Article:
Yasser Arafat installed an eight-member emergency Cabinet with Ahmed Qureia as prime minister, an apparent attempt to deflect possible Israeli action against him following a suicide bombing. \nIsrael threatened last month to "remove" Arafat, without setting a time, and there were new demands for his expulsion after Saturday's attack by Islamic Jihad. Nineteen Israelis were killed in a crowded beachfront restaurant in the northern port city of Haifa. \nAides to the Palestinian leader said Sunday he was clearly concerned about possible Israeli action after the bombing. There was no direct move against Arafat on Sunday; instead, Israel bombed a target inside Syria that it claimed was an Islamic Jihad training base, striking deep inside its neighbor's territory Sunday for the first time in three decades. \nIn installing an emergency Cabinet, Arafat makes it more difficult for Israel to move against him. The US appears willing to give Qureia a chance, and any Israeli action against Arafat could force Qureia's immediate resignation and cause chaos in Palestinian areas. \nQureia, who had been tapped for the job last month, had initially planned to present a larger Cabinet to parliament for approval today. Arafat's decree Sunday meant that Qureia takes office immediately. \n"Taking into consideration the difficult situation of the Palestinian people and the necessities imposed by the situation, President Arafat issued a presidential decree by which he declared a state of emergency ... and formed an emergency government headed by me," Qureia said. \nQureia also said he would try to implement the US-backed "road map" peace plan and "work ... to get out of this situation of chaos in the Palestinian territories." \nQureia has not outlined his security plan, though he is not expected to dismantle militant groups, as required by the road map. Palestinian Authority officials fear a confrontation with Hamas and Islamic Jihad will trigger internal fighting. \nQureia said three portfolios were assigned: Nabil Shaath as foreign minister, Salam Fayad as finance minister and Nasser Yousef as interior minister. \nQureia listed the other five members of the Cabinet as Saeb Erekat, the current chief negotiator; Nabil Abul Hummus, the current education minister; Jamal Shobaki, the current minister of local affairs; and two legislators from Arafat's Fatah movement, Abdel Rahman Hamad and Jawad Tibi. \nThe Cabinet is to be sworn in today and will immediately hold its first meeting, Qureia said. \nEarlier in the day, Arafat spoke by video conference with security chiefs in the Gaza Strip, a Palestinian official said on condition of anonymity. Details of the conversation were not released. \nThe Palestinian official said security forces have taken some action against militants in recent days, seizing more than 180kg of explosives in the West Bank town of Jericho and arresting five would-be attackers. \nThe claim could not immediately be verified independently, and the Israeli military said it could not comment until the end of Yom Kippur. \nIn the Gaza Strip, Israeli troops fired from a tank-mounted machine gun at a group of Palestinians crossing a road closed by the military. A 26-year-old man was killed and three people were wounded, witnesses and hospital officials said. \nThe road had been closed earlier in the day as part of travel restrictions imposed after the suicide bombing. Troops sealed off parts of Gaza, cutting the 32km long coastal strip into four sections, to prevent the movement of militants and weapons, army officials said. \nIn the West Bank town of Jenin, troops demolished the family home of the Islamic Jihad bomber, 27-year-old Hanadi Jaradat. The army routinely destroys homes of Palestinian militants to deter others from carrying out attacks in Israel.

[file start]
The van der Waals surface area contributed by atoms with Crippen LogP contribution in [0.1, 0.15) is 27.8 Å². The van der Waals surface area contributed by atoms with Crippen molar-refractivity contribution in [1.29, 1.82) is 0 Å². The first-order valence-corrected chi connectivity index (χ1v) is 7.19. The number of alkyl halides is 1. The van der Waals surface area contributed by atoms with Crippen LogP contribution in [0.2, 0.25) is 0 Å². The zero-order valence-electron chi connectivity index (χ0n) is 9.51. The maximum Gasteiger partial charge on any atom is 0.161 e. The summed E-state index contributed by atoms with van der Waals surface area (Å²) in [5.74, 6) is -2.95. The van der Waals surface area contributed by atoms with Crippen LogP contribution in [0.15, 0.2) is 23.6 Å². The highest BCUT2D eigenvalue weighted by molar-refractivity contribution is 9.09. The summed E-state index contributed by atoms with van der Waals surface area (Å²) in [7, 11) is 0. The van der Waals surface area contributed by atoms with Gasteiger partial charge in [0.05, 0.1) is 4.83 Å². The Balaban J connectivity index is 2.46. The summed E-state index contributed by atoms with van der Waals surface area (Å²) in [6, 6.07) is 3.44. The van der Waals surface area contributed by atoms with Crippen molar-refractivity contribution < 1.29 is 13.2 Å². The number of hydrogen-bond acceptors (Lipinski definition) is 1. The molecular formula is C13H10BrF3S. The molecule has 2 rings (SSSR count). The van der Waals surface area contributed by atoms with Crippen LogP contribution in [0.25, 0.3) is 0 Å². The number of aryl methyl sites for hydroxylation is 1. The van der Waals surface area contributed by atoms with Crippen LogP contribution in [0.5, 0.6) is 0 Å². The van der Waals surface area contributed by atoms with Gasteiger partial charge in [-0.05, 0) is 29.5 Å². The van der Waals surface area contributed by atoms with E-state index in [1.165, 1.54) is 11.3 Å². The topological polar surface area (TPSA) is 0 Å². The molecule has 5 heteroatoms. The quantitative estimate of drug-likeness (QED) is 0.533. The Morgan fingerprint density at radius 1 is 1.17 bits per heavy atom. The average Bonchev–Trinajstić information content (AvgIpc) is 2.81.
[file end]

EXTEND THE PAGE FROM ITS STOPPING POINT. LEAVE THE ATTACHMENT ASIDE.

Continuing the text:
Since her personal telephone number was posted online, Hong Kong democracy advocate and Hong Kong Confederation of Trade Unions chairperson Carol Ng has received menacing calls from strangers and been bombarded with messages calling her a “cockroach.” She is not alone. A sophisticated and shady Web site called HK Leaks has ramped up its “doxxing” — where people’s personal details are published online — of Hong Kong democracy advocates, targeting those it says have broken Hong Kong’s National Security Law. Promoted by groups linked to the Chinese Chinese Communist Party and hosted on Russia-based servers, HK Leaks has become the most prominent “doxxing”